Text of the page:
(w/ P. Antràs and C. F. Foley) Quarterly Journal of Economics, 124:3 (August 2009), 1171-1219.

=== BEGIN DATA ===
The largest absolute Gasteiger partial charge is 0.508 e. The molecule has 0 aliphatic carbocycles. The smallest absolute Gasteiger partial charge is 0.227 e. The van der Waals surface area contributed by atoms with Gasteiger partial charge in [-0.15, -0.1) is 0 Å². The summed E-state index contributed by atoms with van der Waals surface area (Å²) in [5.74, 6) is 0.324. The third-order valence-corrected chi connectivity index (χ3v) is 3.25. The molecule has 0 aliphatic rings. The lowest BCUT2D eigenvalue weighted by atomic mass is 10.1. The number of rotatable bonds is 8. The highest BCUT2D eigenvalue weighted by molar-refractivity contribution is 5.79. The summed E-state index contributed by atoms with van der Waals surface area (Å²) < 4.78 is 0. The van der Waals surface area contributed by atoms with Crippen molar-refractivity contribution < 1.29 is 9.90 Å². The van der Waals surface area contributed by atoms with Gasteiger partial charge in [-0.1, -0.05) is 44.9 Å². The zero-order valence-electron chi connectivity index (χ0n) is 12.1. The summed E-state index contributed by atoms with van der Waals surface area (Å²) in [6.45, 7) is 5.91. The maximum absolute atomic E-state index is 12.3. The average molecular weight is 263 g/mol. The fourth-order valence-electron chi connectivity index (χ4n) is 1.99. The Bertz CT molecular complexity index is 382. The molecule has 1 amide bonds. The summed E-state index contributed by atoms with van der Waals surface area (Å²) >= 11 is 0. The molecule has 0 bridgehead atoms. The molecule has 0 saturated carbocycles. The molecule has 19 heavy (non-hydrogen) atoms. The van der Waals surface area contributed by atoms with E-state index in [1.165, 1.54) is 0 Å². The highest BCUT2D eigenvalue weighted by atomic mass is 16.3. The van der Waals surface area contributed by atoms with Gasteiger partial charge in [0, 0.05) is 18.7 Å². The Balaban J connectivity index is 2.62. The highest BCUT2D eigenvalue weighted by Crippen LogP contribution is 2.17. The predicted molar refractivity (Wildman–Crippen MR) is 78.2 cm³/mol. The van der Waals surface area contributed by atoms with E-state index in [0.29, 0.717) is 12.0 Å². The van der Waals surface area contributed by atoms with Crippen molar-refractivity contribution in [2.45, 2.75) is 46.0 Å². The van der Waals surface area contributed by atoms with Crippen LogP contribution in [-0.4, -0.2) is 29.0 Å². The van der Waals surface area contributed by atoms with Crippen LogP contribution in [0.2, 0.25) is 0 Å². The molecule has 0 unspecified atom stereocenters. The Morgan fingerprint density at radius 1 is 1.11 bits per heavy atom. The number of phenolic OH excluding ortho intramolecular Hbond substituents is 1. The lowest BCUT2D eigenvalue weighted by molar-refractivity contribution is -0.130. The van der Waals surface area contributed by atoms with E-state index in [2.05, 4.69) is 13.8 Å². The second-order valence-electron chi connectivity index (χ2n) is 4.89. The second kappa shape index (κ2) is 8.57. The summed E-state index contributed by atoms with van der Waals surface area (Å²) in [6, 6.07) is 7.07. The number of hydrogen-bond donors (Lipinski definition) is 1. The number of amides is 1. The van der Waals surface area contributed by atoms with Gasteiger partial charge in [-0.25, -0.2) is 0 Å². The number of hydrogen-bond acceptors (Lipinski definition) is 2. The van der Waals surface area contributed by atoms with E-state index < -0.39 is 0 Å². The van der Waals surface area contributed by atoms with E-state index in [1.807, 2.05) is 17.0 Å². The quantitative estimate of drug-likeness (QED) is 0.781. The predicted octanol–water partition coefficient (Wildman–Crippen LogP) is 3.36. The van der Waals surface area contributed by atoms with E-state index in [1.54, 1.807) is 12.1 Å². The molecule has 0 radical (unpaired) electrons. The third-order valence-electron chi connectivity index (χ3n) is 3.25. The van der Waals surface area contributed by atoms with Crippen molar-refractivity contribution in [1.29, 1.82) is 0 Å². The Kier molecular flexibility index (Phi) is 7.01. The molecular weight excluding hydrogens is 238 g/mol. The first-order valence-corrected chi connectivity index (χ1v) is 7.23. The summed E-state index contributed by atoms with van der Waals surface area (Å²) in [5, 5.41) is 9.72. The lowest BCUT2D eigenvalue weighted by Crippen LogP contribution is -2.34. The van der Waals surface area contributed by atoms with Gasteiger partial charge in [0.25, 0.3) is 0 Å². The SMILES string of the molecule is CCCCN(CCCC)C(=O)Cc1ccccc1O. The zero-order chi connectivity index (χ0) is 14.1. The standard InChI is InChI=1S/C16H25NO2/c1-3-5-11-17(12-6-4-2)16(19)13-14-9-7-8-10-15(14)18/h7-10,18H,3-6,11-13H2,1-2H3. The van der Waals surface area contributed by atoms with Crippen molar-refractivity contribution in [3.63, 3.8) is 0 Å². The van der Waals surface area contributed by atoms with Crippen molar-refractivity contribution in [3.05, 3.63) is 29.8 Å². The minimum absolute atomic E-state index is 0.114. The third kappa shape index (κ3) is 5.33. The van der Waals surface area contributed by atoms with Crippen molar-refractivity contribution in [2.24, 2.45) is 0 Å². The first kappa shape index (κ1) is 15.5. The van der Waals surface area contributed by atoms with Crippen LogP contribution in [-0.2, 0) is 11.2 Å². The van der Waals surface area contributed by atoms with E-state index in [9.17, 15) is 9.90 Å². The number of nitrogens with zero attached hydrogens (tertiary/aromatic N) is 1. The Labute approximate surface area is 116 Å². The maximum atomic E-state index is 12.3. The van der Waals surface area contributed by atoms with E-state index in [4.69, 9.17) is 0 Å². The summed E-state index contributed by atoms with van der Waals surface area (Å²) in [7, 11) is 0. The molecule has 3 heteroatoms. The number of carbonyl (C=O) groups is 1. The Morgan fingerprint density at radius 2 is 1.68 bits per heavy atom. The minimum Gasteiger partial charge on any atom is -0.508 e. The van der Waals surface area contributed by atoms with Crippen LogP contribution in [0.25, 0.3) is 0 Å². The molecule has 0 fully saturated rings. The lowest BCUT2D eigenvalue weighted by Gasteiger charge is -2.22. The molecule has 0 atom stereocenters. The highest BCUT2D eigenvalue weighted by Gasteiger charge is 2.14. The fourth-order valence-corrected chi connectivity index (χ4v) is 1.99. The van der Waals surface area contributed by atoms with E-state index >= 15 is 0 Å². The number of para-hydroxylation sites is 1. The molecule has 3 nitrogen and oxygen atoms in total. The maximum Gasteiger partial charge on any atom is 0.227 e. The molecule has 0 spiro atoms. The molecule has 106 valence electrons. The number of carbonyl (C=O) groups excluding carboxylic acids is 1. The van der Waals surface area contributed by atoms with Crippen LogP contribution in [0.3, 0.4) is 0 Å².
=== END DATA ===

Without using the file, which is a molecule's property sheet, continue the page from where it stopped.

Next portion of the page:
This paper examines how costly financial contracting and weak investor protection influence the cross-border operational, financing and investment decisions of firms. We develop a model in which product developers have a comparative advantage in monitoring the deployment of their technology abroad. The paper demonstrates that when firms want to exploit technologies abroad, multinational firm (MNC) activity and foreign direct investment (FDI) flows arise endogenously when monitoring is nonverifiable and financial frictions exist. The mechanism generating MNC activity is not the risk of technological expropriation by local partners but the demands of external funders who require MNC participation to ensure value maximization by local entrepreneurs. The model demonstrates that weak investor protections limit the scale of multinational firm activity, increase the reliance on FDI flows and alter the decision to deploy technology through FDI as opposed to arm's length licensing. Several distinctive predictions for the impact of weak investor protection on MNC activity and FDI flows are tested and confirmed using firm-level data.